We can see stars again tonight, but rumor has it that we were due for some wet weather over night. We'll see.


The rain started during the night, and when we woke up it was raining quite hard. Just so that no one gets the wrong impression, everyone has remained dry. The tents are known as "Icelandics" and sleep 6. That's 6 small-ish Scouts. We've packed 4 to a tent, so everyone's got plenty of room.

Three additional adult leaders from the 94th joined us yesterday. They awoke early to prepare the group a traditional Irish breakfast - Rashers (thick bacon), sausages,
"pudding" (which is actually a sausage with various "ingredients", all of which we were told not to ask), scrambled eggs, and baked beans.

Today is an open day, meaning that we can go to any activity we want without requiring tickets. The weather cleared up for the moment and the our Scouts are busy trading neckers and patches. Our other leader has been eyeing a Scout hat from Northern Ireland, but the deal has yet to be finalized. We still get a steady stream of people wanting to trade for our "Texas" stuff.

This will be the last eMail from Punchestown, as we are packing up this afternoon and attending the closing ceremony. The bus is picking us up at 5:30 tomorrow morning for our 10:30 flight. We found that the North Carolina troop here is also on our flight, but their bus departs the Jamboree at 4:30. We are less than an hour from the Dublin airport, so don't fret that we'll miss our flight.

See you all at DFW tomorrow!

Failte! (Irish for "good-bye")


Hockey Boy (center) being hoisted up by some Scouts from his troop (in the red, white and blue neckers) and some Irish Scouts (in the multi-colored neckers)


The Jamboree "Supermarket"

My dad and mom in Ireland back in June (note from my dad: "This is our hike out of Glendalough. You can see the crosstie walkway.")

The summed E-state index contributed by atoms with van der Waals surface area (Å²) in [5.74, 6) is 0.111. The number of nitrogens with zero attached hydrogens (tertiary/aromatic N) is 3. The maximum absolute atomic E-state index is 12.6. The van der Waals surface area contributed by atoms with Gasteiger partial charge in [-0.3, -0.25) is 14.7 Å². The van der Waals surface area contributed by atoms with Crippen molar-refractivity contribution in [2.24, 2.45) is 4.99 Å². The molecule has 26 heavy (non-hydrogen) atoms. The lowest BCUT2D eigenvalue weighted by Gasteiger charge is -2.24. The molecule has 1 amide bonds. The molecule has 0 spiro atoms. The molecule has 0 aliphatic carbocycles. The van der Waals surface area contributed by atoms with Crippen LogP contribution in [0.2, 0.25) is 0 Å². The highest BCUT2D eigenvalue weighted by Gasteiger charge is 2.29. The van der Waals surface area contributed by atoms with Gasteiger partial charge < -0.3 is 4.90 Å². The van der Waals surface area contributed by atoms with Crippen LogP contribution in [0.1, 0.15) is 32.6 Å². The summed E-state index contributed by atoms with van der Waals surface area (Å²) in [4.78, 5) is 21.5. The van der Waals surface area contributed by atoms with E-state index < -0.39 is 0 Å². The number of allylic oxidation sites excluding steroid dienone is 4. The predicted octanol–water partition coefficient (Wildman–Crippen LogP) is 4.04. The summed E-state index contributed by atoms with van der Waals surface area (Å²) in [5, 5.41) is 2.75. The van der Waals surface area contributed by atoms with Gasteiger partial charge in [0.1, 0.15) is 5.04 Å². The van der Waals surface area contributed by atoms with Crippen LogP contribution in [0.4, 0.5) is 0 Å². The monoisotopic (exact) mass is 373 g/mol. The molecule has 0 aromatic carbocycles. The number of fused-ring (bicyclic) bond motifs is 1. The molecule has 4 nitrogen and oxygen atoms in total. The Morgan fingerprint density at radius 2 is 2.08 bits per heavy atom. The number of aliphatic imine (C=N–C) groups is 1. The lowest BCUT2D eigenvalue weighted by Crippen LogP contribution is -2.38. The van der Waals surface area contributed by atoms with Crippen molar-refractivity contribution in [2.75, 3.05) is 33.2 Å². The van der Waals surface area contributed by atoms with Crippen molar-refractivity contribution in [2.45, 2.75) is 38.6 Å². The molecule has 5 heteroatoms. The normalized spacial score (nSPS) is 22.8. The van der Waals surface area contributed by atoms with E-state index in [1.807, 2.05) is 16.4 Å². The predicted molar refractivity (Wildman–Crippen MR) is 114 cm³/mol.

I am in North Carolina tonight to pick up Dots from camp. Oh, how I love this part of the country! The weather and scenery are just wonderful. I ate a good dinner at a little Italian place nearby - took my book (Midnight's Children by Salman Rushdie) and my NY Times crossword and had a lovely, quiet meal.

Camp gates open at 8:00 in the morning. I can hardly wait to see Dots!

Dots camp2
Dots (center, back row) with her cabinmates
Dots camp
Dots camp3
Making a 'god's-eye' in Arts and Crafts


JoAnn said...

What a monumental undertaking that jamboree must have been. EEEK! And I worry about dinner for 6!

We used to call those "visits" home drive-byes". In and out. More out than in, really.


Tami said...

I think that boys feel that their Moms are on a need to know basis and we don't need to know. But I want to know. It is just so hard to pin them down and get any kind of info., let alone a detail or two. Nice the Scoutmaster took care of the details. Such a great trip for him.

Laura said...

Great post!! :D

Thank you for the warm welcome back at my blog :D I really appreciate it!

Melissa said...

I see those pictures and I think to myself, "Life is good".


Melissa said...

Hi Eloise,

Thank you so much for your sweet comments that you left on my blog.

You know, it would be really easy to make spaghetti eis at home. I was thinking that maybe a potato press or something like that might work to place the ice cream in.

Have a great evening.


Melissa said...


I just wanted to let you know that I added you to my favorires on my blog.

You are such a creative spirit and I so enjoy your blog.

Thank you.


Erin said...

A bunch of scruffy boys in Ireland... really, what could be more adorable? And dots camp looks very fun. She is a cute little girl. I am sure you are happy to have your children back!